Although a large part of happiness is looking forward to something, this aspect of happiness has remained largely unexplored and unexplained. The bulk of the attempts to explain it so far have come from fields such as neuroscience, music and psychology. In this work, I have attempted to provide a deepened understanding of the phenomenon of anticipation from the philosophical perspective. In the process, I have also tried to provide a unified understanding of the phenomena of boredom, anxiety, peace, habituation/adaptation, and set-point, among others.
But what I have tried most of all to do here is to establish an articulate definition of happiness and suffering, thus answering an all important historical question – since it is one that has engaged humanity over the centuries, especially philosophers and psychologists. For, it has never been clear what this word which, according to Aristotle, is the ultimate goal of all human striving means. This has not only led to the word being “overused”, as Kant and Seligman say, but has also inspired false values. Through an analysis of the phenomenon of anticipation, I have here attempted to ground the meaning of happiness. In the light of the findings, I have equally tried to show how it could be attained. In the final analysis I have identified happiness as peace and suffering as worry or anxiety. And I posit that the way to achieve peace is to lower expectation, or in more concrete terms, to lead a simple life.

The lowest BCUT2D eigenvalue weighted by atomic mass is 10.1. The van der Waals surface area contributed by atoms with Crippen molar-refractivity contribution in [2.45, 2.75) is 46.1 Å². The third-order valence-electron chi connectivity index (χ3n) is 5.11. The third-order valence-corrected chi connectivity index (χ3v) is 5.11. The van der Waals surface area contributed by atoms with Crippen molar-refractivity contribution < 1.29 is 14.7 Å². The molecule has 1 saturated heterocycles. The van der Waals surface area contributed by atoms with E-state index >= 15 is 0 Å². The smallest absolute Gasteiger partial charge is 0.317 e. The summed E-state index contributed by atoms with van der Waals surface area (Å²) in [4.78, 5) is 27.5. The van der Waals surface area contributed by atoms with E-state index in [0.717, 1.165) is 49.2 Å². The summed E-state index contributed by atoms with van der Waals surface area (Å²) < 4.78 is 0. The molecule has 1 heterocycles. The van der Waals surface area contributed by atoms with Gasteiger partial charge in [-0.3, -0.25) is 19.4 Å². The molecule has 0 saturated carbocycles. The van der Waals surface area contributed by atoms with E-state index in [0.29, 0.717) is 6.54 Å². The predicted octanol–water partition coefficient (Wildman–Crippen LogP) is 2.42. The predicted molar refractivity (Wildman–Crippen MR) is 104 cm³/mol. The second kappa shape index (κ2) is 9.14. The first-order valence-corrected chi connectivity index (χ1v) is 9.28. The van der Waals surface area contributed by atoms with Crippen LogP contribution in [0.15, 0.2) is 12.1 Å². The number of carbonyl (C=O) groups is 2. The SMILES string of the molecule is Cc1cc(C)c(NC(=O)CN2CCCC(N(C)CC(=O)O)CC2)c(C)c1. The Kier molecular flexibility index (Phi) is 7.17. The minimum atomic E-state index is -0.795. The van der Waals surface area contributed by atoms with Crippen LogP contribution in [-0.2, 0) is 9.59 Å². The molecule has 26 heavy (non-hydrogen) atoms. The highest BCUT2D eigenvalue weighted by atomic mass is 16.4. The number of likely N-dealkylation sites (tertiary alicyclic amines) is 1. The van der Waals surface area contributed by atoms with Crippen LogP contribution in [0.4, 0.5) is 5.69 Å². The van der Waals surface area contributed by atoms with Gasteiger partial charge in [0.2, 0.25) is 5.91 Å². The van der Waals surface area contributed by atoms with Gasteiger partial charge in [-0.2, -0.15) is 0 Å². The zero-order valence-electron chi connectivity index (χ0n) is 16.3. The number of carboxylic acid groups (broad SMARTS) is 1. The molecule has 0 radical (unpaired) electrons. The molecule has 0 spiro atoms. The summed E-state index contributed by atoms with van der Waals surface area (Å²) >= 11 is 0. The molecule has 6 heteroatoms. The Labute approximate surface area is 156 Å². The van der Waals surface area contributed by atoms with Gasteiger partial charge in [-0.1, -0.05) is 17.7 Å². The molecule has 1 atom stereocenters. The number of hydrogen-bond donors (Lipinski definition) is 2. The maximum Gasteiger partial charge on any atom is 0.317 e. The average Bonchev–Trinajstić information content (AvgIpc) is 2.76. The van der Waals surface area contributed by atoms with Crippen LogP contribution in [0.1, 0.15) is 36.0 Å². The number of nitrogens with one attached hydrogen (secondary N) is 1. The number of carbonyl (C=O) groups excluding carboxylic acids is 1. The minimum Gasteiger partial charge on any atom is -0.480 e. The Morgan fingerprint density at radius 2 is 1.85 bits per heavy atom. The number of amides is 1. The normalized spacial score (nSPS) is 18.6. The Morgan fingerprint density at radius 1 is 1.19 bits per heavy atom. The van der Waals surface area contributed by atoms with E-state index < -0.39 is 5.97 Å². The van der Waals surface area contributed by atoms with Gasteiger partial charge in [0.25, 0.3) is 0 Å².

The Science of Expectation: Happiness as Anticipation. Milwaukee: Goldine and Jacobs Publishing, 2018. ISBN 9781938598333
What's New in Canadian Philosophy? is a blog series highlighting the work of CPA members. Send contributions to email@example.com